As a dutiful patient, one week prior to my doctor’s appointment I got my requisite blood tests done. I use Lab Corp instead of going to the hospital lab because I can make convenient appointments online, get email confirmations, and quick access to the results. In a surprising turn of events I actually received a call from my doctor’s office with the results 3 days later. I say surprising because normally I have to beg, plead, call, or at least charm a nurse to get my results at all. The caller announced that the results were “fine”. Now in 27 years with a chronic disease “fine” is not a word I usually heard in conjunction with my bloodwork, so I asked if I could see them. (note: every patient should do this) “OK” was the quick answer. I could fax or email them to you. Yee Haw!! Now we were getting somewhere. Of course there were abnormal results and some tests that should have been conducted that were not (one way to get “fine” results is apparently to omit tests I don’t do well on), but the liver enzymes were solid. So, fine. We discussed the other issues when I got to my appointment. But let’s not miss the point here people, the big cultural shift, the message received, at least this one institution – I had the right to see my blood test results.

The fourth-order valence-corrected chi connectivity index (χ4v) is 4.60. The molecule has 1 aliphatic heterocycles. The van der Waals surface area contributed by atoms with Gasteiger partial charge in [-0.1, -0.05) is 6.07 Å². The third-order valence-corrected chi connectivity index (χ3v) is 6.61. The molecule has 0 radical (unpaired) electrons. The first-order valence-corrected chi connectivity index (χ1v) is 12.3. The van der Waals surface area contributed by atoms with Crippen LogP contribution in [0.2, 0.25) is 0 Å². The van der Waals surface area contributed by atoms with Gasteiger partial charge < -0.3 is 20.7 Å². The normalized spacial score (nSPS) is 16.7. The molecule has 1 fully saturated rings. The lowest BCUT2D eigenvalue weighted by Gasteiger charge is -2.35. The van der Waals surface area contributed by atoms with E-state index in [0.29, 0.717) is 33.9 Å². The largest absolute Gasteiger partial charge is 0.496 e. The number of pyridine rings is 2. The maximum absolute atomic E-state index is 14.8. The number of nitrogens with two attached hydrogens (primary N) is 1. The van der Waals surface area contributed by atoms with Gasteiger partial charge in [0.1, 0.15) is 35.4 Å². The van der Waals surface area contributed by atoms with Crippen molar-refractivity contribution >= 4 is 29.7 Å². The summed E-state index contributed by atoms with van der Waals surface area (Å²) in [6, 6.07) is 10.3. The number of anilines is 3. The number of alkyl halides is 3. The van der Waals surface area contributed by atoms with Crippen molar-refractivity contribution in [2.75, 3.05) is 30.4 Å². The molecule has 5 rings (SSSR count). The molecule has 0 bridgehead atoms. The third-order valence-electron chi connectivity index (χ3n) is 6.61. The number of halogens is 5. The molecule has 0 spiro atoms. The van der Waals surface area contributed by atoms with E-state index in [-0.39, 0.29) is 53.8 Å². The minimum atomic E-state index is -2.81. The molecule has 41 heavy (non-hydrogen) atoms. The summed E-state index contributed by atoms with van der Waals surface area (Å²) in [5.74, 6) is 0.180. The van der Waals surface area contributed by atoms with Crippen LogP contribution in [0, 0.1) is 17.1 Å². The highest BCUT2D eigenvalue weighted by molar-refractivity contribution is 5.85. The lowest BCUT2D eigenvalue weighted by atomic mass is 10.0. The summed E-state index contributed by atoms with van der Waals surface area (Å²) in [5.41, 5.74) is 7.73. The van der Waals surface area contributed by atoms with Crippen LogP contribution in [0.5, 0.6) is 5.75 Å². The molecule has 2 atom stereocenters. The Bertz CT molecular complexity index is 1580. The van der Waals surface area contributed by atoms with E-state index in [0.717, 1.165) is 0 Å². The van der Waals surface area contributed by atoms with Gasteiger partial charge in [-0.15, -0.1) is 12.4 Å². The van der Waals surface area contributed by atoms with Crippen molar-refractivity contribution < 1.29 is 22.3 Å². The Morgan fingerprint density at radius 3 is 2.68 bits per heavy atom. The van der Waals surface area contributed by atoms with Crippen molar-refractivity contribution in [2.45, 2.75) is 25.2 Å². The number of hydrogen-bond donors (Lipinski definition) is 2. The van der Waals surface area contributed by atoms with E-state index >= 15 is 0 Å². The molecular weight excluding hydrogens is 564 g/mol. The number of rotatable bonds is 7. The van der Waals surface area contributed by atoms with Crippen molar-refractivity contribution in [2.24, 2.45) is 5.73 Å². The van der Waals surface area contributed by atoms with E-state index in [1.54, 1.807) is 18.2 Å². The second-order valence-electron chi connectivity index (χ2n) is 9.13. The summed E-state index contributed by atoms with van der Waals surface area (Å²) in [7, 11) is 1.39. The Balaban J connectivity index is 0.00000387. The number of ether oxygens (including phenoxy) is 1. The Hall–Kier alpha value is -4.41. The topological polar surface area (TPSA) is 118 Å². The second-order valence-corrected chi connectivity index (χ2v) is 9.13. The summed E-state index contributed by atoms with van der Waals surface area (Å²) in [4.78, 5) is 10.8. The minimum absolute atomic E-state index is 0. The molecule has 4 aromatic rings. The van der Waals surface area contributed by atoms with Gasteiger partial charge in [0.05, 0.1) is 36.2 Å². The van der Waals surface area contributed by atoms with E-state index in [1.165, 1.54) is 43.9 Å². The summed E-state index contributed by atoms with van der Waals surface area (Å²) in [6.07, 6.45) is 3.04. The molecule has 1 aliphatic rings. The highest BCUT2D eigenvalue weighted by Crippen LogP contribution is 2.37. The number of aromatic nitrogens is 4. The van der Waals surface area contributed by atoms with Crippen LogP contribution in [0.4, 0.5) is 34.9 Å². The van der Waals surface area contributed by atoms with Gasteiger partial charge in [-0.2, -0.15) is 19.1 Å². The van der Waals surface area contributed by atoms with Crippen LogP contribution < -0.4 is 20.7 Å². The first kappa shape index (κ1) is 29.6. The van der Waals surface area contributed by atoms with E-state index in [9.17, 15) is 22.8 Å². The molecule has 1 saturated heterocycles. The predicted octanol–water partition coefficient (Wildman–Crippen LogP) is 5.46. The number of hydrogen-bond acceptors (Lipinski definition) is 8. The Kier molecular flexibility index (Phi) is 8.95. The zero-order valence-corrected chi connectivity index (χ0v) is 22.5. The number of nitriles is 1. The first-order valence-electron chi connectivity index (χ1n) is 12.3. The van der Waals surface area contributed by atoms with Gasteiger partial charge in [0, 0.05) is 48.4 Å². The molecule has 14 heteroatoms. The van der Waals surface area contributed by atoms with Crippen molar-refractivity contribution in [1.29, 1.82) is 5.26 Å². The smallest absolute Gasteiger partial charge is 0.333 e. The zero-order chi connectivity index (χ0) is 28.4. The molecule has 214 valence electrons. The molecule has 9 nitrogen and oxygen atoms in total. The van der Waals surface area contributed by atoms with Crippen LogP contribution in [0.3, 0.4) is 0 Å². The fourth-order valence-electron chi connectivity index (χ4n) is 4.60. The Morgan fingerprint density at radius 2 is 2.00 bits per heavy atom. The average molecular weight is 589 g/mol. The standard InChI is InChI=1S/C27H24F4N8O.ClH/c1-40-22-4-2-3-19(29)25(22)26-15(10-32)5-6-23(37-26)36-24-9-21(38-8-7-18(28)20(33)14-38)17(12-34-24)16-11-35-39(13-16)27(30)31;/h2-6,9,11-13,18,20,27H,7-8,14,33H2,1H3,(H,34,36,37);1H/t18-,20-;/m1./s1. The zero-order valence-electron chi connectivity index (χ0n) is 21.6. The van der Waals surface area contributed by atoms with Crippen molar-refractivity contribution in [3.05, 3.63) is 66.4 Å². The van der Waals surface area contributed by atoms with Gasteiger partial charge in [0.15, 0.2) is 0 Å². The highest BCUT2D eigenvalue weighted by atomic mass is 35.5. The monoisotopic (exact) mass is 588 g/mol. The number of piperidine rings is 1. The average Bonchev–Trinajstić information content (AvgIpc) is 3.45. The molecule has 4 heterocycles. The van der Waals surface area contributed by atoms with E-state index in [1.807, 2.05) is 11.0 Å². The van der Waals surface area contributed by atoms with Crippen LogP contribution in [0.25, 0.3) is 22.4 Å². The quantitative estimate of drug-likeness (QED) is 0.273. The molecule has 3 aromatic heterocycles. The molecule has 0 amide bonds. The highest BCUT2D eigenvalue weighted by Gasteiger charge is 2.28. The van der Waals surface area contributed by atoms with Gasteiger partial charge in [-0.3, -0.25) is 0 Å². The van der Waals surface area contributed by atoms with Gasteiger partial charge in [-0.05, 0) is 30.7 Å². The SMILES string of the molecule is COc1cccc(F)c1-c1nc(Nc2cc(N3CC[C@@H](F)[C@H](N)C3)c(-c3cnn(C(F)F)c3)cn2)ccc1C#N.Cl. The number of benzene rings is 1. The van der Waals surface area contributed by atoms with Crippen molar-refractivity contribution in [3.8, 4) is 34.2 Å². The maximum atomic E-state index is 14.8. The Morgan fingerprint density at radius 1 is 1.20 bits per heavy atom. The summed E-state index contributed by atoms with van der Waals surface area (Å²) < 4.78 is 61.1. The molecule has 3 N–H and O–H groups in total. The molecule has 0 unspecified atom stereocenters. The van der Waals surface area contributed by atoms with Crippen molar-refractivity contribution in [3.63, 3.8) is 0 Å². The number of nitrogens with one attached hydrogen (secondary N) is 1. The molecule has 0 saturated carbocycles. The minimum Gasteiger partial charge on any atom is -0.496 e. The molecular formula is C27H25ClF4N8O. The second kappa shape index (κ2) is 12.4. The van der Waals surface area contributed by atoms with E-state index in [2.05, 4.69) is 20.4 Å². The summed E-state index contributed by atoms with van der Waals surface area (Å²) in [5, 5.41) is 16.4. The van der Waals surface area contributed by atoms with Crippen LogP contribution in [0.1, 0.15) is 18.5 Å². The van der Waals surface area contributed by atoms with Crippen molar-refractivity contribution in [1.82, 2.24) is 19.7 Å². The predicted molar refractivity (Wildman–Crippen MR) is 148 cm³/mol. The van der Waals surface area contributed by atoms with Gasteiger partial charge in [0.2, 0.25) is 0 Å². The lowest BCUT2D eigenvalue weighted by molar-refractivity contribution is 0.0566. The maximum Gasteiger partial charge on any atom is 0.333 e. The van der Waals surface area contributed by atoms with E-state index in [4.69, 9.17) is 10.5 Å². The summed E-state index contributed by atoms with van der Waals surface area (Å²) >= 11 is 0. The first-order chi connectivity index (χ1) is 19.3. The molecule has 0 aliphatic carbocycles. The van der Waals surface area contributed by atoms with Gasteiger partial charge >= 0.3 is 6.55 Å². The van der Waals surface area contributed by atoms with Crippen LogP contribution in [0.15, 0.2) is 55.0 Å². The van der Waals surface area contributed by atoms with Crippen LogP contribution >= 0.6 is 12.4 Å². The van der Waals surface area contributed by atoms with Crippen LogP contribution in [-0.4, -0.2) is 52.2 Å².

To ensure that all patients, not just the lucky few with enlightened physicians have this crucial information, last week at the launch of the HHS/ONC Consumer Engagement in HIT campaign a proposed rule was announced to allow patients direct access to their results from the lab. This is an enormous step forward in the annals of patient engagement and participatory medicine. Please submit comments to make sure that this rule passes at www.regulations.gov or by following the directions in the Federal Register Announcement.
HHS Proposed Rule Allowing Direct Access to Lab Results http://www.ofr.gov/%28X%281%29S%28cp53mc3sjd3cbdfu4r32fhcj%29%29/OFRUpload/OFRData/2011-23525_PI.pdf
Center for Democracy & Technology http://cdt.org/blogs/harley-geiger/139under-proposed-rule-patients-will-receive-clinical-test-results-directly